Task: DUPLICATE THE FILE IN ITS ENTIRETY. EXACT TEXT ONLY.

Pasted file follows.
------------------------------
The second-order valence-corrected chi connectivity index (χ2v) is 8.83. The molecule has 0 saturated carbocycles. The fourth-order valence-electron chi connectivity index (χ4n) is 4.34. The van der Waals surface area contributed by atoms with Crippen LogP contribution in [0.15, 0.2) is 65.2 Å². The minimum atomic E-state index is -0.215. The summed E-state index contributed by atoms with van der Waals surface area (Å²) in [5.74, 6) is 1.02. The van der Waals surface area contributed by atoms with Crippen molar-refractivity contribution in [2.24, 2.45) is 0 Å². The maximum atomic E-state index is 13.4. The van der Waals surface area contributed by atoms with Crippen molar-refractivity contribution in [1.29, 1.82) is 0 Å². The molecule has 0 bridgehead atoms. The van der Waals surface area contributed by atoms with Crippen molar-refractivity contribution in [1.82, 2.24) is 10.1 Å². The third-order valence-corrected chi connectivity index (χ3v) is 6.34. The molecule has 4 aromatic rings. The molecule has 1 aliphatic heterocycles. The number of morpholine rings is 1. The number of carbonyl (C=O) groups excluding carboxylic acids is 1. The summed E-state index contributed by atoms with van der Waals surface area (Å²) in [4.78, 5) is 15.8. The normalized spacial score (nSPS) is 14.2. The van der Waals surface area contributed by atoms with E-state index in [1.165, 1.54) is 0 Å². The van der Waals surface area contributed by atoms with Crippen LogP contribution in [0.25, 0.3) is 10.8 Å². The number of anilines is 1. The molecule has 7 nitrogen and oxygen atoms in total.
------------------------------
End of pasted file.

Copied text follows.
The second-order valence-corrected chi connectivity index (χ2v) is 8.83. The molecule has 0 saturated carbocycles. The fourth-order valence-electron chi connectivity index (χ4n) is 4.34. The van der Waals surface area contributed by atoms with Crippen LogP contribution in [0.15, 0.2) is 65.2 Å². The minimum atomic E-state index is -0.215. The summed E-state index contributed by atoms with van der Waals surface area (Å²) in [5.74, 6) is 1.02. The van der Waals surface area contributed by atoms with Crippen molar-refractivity contribution in [2.24, 2.45) is 0 Å². The maximum atomic E-state index is 13.4. The van der Waals surface area contributed by atoms with Crippen molar-refractivity contribution in [1.29, 1.82) is 0 Å². The molecule has 0 bridgehead atoms. The van der Waals surface area contributed by atoms with Crippen molar-refractivity contribution in [1.82, 2.24) is 10.1 Å². The third-order valence-corrected chi connectivity index (χ3v) is 6.34. The molecule has 4 aromatic rings. The molecule has 1 aliphatic heterocycles. The number of morpholine rings is 1. The number of carbonyl (C=O) groups excluding carboxylic acids is 1. The summed E-state index contributed by atoms with van der Waals surface area (Å²) in [4.78, 5) is 15.8. The normalized spacial score (nSPS) is 14.2. The van der Waals surface area contributed by atoms with E-state index in [1.165, 1.54) is 0 Å². The van der Waals surface area contributed by atoms with Crippen LogP contribution in [0.25, 0.3) is 10.8 Å². The number of anilines is 1. The molecule has 7 nitrogen and oxygen atoms in total.